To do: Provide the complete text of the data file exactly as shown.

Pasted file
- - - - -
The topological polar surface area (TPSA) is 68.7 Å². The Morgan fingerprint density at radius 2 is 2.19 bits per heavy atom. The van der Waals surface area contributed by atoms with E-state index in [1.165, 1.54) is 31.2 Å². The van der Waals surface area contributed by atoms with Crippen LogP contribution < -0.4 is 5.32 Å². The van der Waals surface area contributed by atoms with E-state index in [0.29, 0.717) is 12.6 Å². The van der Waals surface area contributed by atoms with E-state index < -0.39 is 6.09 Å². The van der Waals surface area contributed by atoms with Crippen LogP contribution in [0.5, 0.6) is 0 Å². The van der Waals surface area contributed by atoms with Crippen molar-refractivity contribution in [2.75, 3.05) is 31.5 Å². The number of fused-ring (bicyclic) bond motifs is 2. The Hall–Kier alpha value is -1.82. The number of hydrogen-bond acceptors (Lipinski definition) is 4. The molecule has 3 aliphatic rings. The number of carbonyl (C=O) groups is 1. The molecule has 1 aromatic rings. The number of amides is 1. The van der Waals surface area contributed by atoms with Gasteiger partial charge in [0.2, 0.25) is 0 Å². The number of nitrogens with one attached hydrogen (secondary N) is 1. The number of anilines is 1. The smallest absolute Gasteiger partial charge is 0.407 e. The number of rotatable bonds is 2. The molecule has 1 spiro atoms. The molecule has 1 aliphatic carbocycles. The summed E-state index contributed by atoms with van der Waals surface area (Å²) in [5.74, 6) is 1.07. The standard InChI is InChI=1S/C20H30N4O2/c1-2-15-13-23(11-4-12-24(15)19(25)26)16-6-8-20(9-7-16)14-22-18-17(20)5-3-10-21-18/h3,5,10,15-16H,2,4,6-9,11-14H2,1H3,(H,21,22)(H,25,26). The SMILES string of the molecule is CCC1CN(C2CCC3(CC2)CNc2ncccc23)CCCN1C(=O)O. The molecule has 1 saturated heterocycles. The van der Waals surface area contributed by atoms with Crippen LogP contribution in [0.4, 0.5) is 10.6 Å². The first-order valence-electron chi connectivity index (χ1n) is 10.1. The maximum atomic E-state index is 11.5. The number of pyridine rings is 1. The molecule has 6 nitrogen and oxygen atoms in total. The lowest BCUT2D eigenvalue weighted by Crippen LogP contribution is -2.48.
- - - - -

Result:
The topological polar surface area (TPSA) is 68.7 Å². The Morgan fingerprint density at radius 2 is 2.19 bits per heavy atom. The van der Waals surface area contributed by atoms with E-state index in [1.165, 1.54) is 31.2 Å². The van der Waals surface area contributed by atoms with Crippen LogP contribution < -0.4 is 5.32 Å². The van der Waals surface area contributed by atoms with E-state index in [0.29, 0.717) is 12.6 Å². The van der Waals surface area contributed by atoms with E-state index < -0.39 is 6.09 Å². The van der Waals surface area contributed by atoms with Crippen LogP contribution in [0.5, 0.6) is 0 Å². The van der Waals surface area contributed by atoms with Crippen molar-refractivity contribution in [2.75, 3.05) is 31.5 Å². The number of fused-ring (bicyclic) bond motifs is 2. The Hall–Kier alpha value is -1.82. The number of hydrogen-bond acceptors (Lipinski definition) is 4. The molecule has 3 aliphatic rings. The number of carbonyl (C=O) groups is 1. The molecule has 1 aromatic rings. The number of amides is 1. The van der Waals surface area contributed by atoms with Gasteiger partial charge in [0.2, 0.25) is 0 Å². The number of nitrogens with one attached hydrogen (secondary N) is 1. The number of anilines is 1. The smallest absolute Gasteiger partial charge is 0.407 e. The number of rotatable bonds is 2. The molecule has 1 spiro atoms. The molecule has 1 aliphatic carbocycles. The summed E-state index contributed by atoms with van der Waals surface area (Å²) in [5.74, 6) is 1.07. The standard InChI is InChI=1S/C20H30N4O2/c1-2-15-13-23(11-4-12-24(15)19(25)26)16-6-8-20(9-7-16)14-22-18-17(20)5-3-10-21-18/h3,5,10,15-16H,2,4,6-9,11-14H2,1H3,(H,21,22)(H,25,26). The SMILES string of the molecule is CCC1CN(C2CCC3(CC2)CNc2ncccc23)CCCN1C(=O)O. The molecule has 1 saturated heterocycles. The van der Waals surface area contributed by atoms with Crippen LogP contribution in [0.4, 0.5) is 10.6 Å². The first-order valence-electron chi connectivity index (χ1n) is 10.1. The maximum atomic E-state index is 11.5. The number of pyridine rings is 1. The molecule has 6 nitrogen and oxygen atoms in total. The lowest BCUT2D eigenvalue weighted by Crippen LogP contribution is -2.48.